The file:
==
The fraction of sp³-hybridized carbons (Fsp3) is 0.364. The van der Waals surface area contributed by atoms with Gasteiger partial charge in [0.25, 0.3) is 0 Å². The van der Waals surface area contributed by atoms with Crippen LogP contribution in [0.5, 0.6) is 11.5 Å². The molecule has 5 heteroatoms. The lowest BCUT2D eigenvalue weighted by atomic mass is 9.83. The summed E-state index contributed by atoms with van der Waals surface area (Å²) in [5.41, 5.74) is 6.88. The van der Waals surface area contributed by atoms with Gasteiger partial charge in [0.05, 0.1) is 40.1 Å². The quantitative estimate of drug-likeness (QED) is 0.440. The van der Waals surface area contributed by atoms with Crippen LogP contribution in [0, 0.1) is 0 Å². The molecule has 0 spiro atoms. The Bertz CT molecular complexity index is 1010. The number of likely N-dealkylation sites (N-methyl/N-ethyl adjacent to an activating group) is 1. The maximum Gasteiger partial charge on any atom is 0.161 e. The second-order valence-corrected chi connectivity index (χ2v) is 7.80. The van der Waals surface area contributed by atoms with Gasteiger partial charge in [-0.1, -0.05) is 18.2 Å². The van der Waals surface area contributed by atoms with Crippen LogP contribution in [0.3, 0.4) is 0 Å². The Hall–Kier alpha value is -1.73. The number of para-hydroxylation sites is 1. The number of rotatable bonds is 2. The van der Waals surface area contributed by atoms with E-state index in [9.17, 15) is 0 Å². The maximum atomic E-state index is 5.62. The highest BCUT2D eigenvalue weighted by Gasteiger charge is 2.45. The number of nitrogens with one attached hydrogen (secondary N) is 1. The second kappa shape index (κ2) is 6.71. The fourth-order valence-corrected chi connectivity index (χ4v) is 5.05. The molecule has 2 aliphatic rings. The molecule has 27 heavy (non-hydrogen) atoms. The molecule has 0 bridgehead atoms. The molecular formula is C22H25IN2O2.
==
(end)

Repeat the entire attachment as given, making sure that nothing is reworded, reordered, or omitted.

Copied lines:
The fraction of sp³-hybridized carbons (Fsp3) is 0.364. The van der Waals surface area contributed by atoms with Gasteiger partial charge in [0.25, 0.3) is 0 Å². The van der Waals surface area contributed by atoms with Crippen LogP contribution in [0.5, 0.6) is 11.5 Å². The molecule has 5 heteroatoms. The lowest BCUT2D eigenvalue weighted by atomic mass is 9.83. The summed E-state index contributed by atoms with van der Waals surface area (Å²) in [5.41, 5.74) is 6.88. The van der Waals surface area contributed by atoms with Gasteiger partial charge in [0.05, 0.1) is 40.1 Å². The quantitative estimate of drug-likeness (QED) is 0.440. The van der Waals surface area contributed by atoms with Crippen LogP contribution in [0, 0.1) is 0 Å². The molecule has 0 spiro atoms. The Bertz CT molecular complexity index is 1010. The number of likely N-dealkylation sites (N-methyl/N-ethyl adjacent to an activating group) is 1. The maximum Gasteiger partial charge on any atom is 0.161 e. The second-order valence-corrected chi connectivity index (χ2v) is 7.80. The van der Waals surface area contributed by atoms with Gasteiger partial charge in [-0.1, -0.05) is 18.2 Å². The van der Waals surface area contributed by atoms with Crippen LogP contribution in [0.3, 0.4) is 0 Å². The Hall–Kier alpha value is -1.73. The number of para-hydroxylation sites is 1. The number of rotatable bonds is 2. The van der Waals surface area contributed by atoms with E-state index in [9.17, 15) is 0 Å². The maximum atomic E-state index is 5.62. The highest BCUT2D eigenvalue weighted by Gasteiger charge is 2.45. The number of nitrogens with one attached hydrogen (secondary N) is 1. The second kappa shape index (κ2) is 6.71. The fourth-order valence-corrected chi connectivity index (χ4v) is 5.05. The molecule has 2 aliphatic rings. The molecule has 27 heavy (non-hydrogen) atoms. The molecule has 0 bridgehead atoms. The molecular formula is C22H25IN2O2.